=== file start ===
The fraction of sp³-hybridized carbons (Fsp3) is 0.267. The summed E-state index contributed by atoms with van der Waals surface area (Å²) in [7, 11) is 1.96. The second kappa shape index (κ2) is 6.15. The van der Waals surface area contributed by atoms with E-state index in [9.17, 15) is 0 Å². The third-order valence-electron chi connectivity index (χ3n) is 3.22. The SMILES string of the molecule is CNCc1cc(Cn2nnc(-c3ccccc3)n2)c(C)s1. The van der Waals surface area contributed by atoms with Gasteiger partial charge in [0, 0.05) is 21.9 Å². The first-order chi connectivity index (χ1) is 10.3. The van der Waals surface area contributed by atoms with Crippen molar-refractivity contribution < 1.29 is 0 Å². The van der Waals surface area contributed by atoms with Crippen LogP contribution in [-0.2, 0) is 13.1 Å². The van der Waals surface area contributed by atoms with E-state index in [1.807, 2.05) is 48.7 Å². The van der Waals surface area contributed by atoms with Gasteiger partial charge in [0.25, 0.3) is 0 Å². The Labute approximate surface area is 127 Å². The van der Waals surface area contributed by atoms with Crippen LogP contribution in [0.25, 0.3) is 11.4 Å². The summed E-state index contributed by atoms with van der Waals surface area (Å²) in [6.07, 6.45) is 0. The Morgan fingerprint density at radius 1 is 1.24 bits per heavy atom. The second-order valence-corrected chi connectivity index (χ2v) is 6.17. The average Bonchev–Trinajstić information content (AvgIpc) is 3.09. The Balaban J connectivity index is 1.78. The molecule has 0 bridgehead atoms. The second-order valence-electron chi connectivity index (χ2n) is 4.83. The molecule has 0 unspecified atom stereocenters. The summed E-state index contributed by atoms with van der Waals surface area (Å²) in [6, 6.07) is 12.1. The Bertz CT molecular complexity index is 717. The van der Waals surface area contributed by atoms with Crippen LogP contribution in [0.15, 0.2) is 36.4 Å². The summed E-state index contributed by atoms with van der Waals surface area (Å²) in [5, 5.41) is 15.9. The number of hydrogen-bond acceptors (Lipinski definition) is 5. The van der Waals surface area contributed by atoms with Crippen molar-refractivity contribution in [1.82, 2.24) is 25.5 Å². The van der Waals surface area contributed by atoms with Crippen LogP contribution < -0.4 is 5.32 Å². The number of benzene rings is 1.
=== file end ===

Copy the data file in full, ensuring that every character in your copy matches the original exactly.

The fraction of sp³-hybridized carbons (Fsp3) is 0.267. The summed E-state index contributed by atoms with van der Waals surface area (Å²) in [7, 11) is 1.96. The second kappa shape index (κ2) is 6.15. The van der Waals surface area contributed by atoms with E-state index in [9.17, 15) is 0 Å². The third-order valence-electron chi connectivity index (χ3n) is 3.22. The SMILES string of the molecule is CNCc1cc(Cn2nnc(-c3ccccc3)n2)c(C)s1. The van der Waals surface area contributed by atoms with Gasteiger partial charge in [0, 0.05) is 21.9 Å². The first-order chi connectivity index (χ1) is 10.3. The van der Waals surface area contributed by atoms with Crippen molar-refractivity contribution < 1.29 is 0 Å². The van der Waals surface area contributed by atoms with Crippen LogP contribution in [-0.2, 0) is 13.1 Å². The van der Waals surface area contributed by atoms with E-state index in [1.807, 2.05) is 48.7 Å². The van der Waals surface area contributed by atoms with Gasteiger partial charge in [0.25, 0.3) is 0 Å². The Labute approximate surface area is 127 Å². The van der Waals surface area contributed by atoms with Crippen LogP contribution in [0.25, 0.3) is 11.4 Å². The summed E-state index contributed by atoms with van der Waals surface area (Å²) in [6.07, 6.45) is 0. The Morgan fingerprint density at radius 1 is 1.24 bits per heavy atom. The second-order valence-corrected chi connectivity index (χ2v) is 6.17. The average Bonchev–Trinajstić information content (AvgIpc) is 3.09. The Balaban J connectivity index is 1.78. The molecule has 0 bridgehead atoms. The second-order valence-electron chi connectivity index (χ2n) is 4.83. The molecule has 0 unspecified atom stereocenters. The summed E-state index contributed by atoms with van der Waals surface area (Å²) in [6, 6.07) is 12.1. The Bertz CT molecular complexity index is 717. The van der Waals surface area contributed by atoms with Crippen LogP contribution in [0.15, 0.2) is 36.4 Å². The summed E-state index contributed by atoms with van der Waals surface area (Å²) in [5, 5.41) is 15.9. The number of hydrogen-bond acceptors (Lipinski definition) is 5. The van der Waals surface area contributed by atoms with Crippen molar-refractivity contribution in [1.82, 2.24) is 25.5 Å². The van der Waals surface area contributed by atoms with Crippen LogP contribution < -0.4 is 5.32 Å². The number of benzene rings is 1.